A Crisis or no crisis, Europe would have had the potential to cause the coalition government a headache.  But Mr Cameron's 'veto' – and Deputy Prime Minister Nick Clegg's reaction to it – has turned an international crisis into a domestic drama that could spell the beginning of the end for a coalition that, even to many Liberal Democrats and Conservatives, was always somewhat counter-intuitive. On the other hand, the junior partner in that coalition has faced humiliation before (on tuition fees and electoral reform, for instance) without showing any serious inclination to walk away.  Whether they grumble but stay right where they are will depend on whether the bust-up in Brussels is merely a temporary blip or, as many Conservatives hope, an irreparable tear in the fabric of the UK's relationship with its EU partners.

Q What would be the consequences of a Euro collapse for the UK?

A If the Euro goes down, all bets are off.  Although UK banks may not be as exposed as some of their continental European counterparts, they still stand to lose billions.  If that happens, the credit crunch will get a whole lot 'crunchier'.  Exports and output in the 'real economy' will also dip dramatically, offering the prospect that the incipient recession may even turn into a depression.  If that happens, the government's aspiration of reducing the deficit in four or five years will be a distant memory.  Whether it suffers politically, however, will depend on the extent to which it can blame Europe for all our woes and whether Labour can come up with a credible alternative – something of which there is as yet little sign.

Q Why should the UK be answerable for the problems of other EU states?

A The UK's financial services industry is actually responsible for much of the country's debt and deficit.  In seeking to protect the industry Mr Cameron – by weakening Britain's position in Europe more generally – may actually end up damaging precisely those interests he sought to stand up for. We also need to consider the paradox that Britain's (and Denmark and Sweden's) insistence on staying out of the single currency may have made it easier for the rules to be bent by those countries that did adopt the Euro – and it was the bending of those rules that led in no small part to the current crisis.  Semi-detachment, or even complete separation, may seem like an attractive position to some but given geographical and economic realities it may be a self-defeating stance.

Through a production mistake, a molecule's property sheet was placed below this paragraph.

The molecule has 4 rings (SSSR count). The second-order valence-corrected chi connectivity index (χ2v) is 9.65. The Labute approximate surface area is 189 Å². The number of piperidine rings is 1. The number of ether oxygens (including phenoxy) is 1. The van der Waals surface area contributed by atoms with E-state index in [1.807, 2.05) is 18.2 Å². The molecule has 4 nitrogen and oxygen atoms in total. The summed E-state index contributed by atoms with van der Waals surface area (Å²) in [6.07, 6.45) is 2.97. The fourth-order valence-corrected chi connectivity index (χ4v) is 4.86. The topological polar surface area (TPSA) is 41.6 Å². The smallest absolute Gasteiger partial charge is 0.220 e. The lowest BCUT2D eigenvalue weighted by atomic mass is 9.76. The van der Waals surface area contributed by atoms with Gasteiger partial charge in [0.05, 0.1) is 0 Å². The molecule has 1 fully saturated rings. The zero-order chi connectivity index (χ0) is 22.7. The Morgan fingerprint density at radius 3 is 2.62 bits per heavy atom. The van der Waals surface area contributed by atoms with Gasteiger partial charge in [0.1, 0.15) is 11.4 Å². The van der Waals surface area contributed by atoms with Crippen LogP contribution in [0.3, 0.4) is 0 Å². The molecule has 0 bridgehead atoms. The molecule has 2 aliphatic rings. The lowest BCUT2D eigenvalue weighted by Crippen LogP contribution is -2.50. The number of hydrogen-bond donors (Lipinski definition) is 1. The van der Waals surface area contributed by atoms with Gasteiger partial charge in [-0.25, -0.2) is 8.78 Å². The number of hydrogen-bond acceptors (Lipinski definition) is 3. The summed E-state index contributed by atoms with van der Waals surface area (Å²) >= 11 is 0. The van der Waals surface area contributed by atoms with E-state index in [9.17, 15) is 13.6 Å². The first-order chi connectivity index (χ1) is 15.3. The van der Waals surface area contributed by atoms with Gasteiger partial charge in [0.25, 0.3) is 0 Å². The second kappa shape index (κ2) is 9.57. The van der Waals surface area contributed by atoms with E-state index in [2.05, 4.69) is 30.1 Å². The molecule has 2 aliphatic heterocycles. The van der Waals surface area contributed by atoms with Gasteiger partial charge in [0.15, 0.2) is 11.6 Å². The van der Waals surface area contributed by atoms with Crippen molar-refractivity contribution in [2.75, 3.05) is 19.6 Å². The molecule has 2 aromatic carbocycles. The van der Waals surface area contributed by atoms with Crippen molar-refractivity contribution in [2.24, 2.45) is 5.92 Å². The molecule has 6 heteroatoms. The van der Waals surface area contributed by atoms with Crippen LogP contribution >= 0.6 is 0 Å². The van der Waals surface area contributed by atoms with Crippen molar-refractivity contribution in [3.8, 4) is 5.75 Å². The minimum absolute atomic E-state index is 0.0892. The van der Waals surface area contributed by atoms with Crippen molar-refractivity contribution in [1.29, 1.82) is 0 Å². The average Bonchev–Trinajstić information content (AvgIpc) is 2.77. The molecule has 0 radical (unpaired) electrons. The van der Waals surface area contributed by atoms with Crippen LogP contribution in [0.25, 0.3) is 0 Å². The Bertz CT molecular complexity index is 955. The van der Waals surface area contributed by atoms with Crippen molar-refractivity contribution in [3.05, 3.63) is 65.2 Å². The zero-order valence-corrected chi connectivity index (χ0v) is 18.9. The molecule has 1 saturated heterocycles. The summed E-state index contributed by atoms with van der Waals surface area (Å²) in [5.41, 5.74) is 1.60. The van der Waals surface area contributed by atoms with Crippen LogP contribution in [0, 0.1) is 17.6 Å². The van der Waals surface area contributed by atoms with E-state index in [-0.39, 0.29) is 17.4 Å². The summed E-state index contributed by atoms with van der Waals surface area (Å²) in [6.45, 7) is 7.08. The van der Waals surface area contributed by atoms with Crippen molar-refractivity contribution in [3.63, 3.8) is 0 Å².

Notes for Editors

The Sussex European Institute (SEI) was founded in 1992. SEI is the leading research and postgraduate training centre on contemporary European issues, with a distinctive philosophy built on interdisciplinarity, a broad and inclusive approach to Europe, policy-relevance at the academic cutting edge, and  an integrated approach to the European and the domestic levels of analysis.

SEI was designated a Jean Monnet Centre of Excellence in 1998 and works in close collaboration with pre-eminent research centres in Europe and the wider world. SEI acts as the hub of a large range of networks for the academics, researchers and practitioners who teach on our programmes, supervise our doctoral students and collaborate with us on research projects.

SEI was ranked second in European Studies research in Britain in the Research Assessment Exercise (RAE) of 2008.

Academics in SEI continue to analyse developments in Europe via weekly research-in-progress seminars and a working paper series. There are also plans for a conference on the future of Europe next September as one of the events marking SEI's twentieth anniversary.

The Euro crisis articles online: 

For interviews contact the University of Sussex Press office.

University of Sussex Press office contacts: Maggie Clune and Jacqui Bealing. Tel: 01273 678 888. Email:

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Last updated: Thursday, 15 December 2011